With it, the Hankel transform of diff(u(r, t), r, r)+(diff(u(r, t), r))/r+diff(u(r, t), t, t) is given by the simple ODE form d^2*`ℍ`(k, t)/dt^2-k^2*`ℍ`(k, t). Not just this transform but several other ones acquire a simpler form with the definition that does not have a square root in the integrand.

So the idea is to align Maple with this simpler definition, while keeping the previous definition as an alternative. Hence, by default, when you load the inttrans package, the new definition in use for the Hankel transform is

hankel(f(t), t, s, nu); % = convert(%, Int)

hankel(f(t), t, s, nu) = Int(f(t)*t*BesselJ(nu, s*t), t = 0 .. infinity)

(3.1)

You can change this default so that Maple works with the alternative definition as in previous releases.  For that purpose, use the new inttrans:-setup command (which you can also use to query about the definition in use at any moment):

setup(alternativehankeldefinition)

alternativehankeldefinition = false

(3.2)

This change in definition is automatically taken into account by other parts of the Maple library using the Hankel transform. For example, the differentiation rule with the new definition is

(%diff = diff)(hankel(f(t), t, z, nu), z)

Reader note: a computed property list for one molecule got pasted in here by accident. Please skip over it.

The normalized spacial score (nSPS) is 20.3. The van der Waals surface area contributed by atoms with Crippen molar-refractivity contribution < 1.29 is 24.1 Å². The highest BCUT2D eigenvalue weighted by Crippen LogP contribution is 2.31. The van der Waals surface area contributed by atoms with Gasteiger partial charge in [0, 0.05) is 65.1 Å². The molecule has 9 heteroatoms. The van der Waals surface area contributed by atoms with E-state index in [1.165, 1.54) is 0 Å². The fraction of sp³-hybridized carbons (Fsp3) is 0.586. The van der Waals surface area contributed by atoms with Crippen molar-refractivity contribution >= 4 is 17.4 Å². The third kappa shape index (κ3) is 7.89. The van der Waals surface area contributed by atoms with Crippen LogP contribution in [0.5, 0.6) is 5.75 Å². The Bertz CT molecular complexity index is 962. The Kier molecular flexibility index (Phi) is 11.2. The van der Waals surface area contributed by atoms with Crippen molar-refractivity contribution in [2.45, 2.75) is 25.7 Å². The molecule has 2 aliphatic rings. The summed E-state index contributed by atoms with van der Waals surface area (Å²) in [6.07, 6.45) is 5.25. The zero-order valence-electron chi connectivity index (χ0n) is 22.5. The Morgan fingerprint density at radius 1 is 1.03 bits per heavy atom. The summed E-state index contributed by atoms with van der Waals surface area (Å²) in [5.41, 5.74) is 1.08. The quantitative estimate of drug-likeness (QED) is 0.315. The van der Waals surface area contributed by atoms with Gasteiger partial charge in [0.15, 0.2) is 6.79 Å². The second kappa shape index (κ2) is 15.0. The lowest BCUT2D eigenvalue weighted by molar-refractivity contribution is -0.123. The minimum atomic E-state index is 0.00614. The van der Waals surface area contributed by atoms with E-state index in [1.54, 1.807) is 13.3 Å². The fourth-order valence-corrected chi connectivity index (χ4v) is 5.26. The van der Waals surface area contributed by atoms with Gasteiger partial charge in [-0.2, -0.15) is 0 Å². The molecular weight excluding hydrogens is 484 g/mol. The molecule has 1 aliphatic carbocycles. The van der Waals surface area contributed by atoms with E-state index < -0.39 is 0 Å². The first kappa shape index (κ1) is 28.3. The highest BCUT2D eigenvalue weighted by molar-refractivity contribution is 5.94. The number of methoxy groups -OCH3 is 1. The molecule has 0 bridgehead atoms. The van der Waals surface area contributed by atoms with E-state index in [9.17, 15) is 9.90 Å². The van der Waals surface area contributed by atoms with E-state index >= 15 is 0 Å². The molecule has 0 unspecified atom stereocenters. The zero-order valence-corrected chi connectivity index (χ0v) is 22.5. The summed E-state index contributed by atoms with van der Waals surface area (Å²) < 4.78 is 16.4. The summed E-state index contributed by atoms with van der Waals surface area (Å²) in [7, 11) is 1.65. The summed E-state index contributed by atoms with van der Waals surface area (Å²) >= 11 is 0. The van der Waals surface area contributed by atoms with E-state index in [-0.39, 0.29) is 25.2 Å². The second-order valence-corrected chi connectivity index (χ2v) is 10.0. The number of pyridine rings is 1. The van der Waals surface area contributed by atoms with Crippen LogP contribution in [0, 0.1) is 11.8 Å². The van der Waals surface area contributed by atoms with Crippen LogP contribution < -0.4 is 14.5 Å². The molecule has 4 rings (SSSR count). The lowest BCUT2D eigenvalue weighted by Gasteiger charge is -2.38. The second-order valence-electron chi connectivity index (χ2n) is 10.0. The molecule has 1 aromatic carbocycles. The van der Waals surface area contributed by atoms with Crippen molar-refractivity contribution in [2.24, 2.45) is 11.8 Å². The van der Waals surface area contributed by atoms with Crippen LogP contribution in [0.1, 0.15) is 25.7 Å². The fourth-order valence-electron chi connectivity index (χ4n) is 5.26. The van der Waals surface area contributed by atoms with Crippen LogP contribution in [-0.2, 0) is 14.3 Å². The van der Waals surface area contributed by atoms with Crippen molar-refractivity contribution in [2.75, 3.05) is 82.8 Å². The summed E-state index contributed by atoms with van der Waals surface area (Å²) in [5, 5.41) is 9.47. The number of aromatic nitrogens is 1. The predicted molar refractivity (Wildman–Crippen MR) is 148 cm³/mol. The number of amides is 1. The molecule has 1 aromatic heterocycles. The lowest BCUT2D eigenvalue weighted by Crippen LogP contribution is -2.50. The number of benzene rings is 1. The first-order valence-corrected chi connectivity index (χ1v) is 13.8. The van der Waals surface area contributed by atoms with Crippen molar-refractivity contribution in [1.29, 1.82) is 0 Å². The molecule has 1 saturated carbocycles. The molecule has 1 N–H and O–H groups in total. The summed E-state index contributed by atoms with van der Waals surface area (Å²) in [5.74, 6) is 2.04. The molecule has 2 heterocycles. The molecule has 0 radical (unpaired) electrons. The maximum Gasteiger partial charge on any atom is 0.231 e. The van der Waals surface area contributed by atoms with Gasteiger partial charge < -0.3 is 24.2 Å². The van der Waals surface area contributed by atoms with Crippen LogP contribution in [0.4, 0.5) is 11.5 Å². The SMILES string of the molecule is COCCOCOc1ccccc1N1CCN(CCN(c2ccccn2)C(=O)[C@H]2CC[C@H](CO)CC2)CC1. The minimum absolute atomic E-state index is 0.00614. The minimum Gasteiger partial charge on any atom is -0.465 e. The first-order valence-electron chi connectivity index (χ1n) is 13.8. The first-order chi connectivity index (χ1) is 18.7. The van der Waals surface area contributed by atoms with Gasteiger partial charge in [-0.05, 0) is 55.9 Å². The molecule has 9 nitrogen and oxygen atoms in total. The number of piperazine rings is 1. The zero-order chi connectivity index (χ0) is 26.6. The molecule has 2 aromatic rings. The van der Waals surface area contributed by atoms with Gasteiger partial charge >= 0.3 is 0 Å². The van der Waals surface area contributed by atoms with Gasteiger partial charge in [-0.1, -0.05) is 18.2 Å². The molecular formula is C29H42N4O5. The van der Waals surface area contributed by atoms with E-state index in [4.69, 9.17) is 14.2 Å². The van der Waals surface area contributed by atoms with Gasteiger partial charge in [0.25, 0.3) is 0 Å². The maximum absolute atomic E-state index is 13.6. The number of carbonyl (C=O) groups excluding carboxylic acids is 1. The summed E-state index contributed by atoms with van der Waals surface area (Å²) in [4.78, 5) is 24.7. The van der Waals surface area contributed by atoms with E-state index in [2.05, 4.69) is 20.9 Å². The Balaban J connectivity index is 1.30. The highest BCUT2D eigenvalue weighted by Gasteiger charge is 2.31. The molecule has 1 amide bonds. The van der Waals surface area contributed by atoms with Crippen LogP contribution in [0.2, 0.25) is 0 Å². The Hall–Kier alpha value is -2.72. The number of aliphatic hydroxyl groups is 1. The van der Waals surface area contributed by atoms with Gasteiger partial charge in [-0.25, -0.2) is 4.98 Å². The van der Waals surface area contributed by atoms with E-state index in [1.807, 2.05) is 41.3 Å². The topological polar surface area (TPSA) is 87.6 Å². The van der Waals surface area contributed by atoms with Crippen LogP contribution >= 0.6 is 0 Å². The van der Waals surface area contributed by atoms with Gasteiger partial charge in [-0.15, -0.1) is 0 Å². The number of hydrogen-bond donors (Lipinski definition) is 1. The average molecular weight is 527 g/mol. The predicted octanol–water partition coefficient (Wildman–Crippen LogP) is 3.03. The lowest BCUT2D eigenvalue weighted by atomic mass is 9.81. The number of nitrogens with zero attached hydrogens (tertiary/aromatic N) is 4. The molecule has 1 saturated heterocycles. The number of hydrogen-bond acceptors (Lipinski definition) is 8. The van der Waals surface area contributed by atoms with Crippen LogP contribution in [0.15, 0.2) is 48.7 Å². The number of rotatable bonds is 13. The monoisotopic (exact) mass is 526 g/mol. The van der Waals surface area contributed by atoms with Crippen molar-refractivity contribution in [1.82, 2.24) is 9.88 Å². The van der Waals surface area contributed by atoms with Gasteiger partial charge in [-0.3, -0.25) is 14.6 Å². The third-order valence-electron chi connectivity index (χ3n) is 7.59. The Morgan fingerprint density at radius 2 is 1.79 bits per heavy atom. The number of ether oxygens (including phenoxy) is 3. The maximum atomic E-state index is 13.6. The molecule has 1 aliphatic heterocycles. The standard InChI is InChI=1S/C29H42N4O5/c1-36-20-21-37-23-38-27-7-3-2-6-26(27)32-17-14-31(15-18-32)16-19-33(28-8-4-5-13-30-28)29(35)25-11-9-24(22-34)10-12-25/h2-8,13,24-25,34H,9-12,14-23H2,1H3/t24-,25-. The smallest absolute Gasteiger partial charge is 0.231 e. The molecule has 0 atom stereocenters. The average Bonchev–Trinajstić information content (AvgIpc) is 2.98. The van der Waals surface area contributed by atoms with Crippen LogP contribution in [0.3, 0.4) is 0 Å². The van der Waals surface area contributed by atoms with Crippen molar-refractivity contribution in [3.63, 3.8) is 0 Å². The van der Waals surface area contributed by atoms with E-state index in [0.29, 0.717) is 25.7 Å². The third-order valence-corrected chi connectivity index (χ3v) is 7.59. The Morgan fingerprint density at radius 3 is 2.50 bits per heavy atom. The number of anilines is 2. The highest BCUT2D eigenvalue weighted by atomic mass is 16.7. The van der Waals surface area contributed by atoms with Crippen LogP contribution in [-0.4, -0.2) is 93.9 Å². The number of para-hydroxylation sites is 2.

%diff(hankel(f(t), t, z, nu), z) = -hankel(t*f(t), t, z, nu+1)+nu*hankel(f(t), t, z, nu)/z

(3.3)

This differentiation rule resembles (is connected to) the differentiation rule for BesselJ, and this is another advantage of the new definition.

(%diff = diff)(BesselJ(nu, z), z)

%diff(BesselJ(nu, z), z) = -BesselJ(nu+1, z)+nu*BesselJ(nu, z)/z

(3.4)

Furthermore, several transforms have acquired a simpler form, as for example:

`assuming`([(%hankel = hankel)(exp(I*a*r)/r, r, k, 0)], [a > 0, k < a])

%hankel(exp(I*a*r)/r, r, k, 0) = 1/(-a^2+k^2)^(1/2)

(3.5)

Let's compare: make the definition be as in previous releases.

setup(alternativehankeldefinition = true)

alternativehankeldefinition = true

(3.6)

hankel(f(t), t, s, nu); % = convert(%, Int)

hankel(f(t), t, s, nu) = Int(f(t)*(s*t)^(1/2)*BesselJ(nu, s*t), t = 0 .. infinity)

(3.7)

The differentiation rule with the previous (alternative) definition was not as simple:

(%diff = diff)(hankel(f(t), t, s, nu), s)

%diff(hankel(f(t), t, s, nu), s) = -hankel(t*f(t), t, s, nu+1)+nu*hankel(f(t), t, s, nu)/s+(1/2)*hankel(f(t), t, s, nu)/s

(3.8)

And the transform (3.5) was also not so simple:

`assuming`([(%hankel = hankel)(exp(I*a*r)/r, r, k, 0)], [a > 0, k < a])

%hankel(exp(I*a*r)/r, r, k, 0) = (I*a*hypergeom([3/4, 3/4], [3/2], a^2/k^2)*GAMMA(3/4)^4+Pi^2*k*hypergeom([1/4, 1/4], [1/2], a^2/k^2))/(k*Pi*GAMMA(3/4)^2)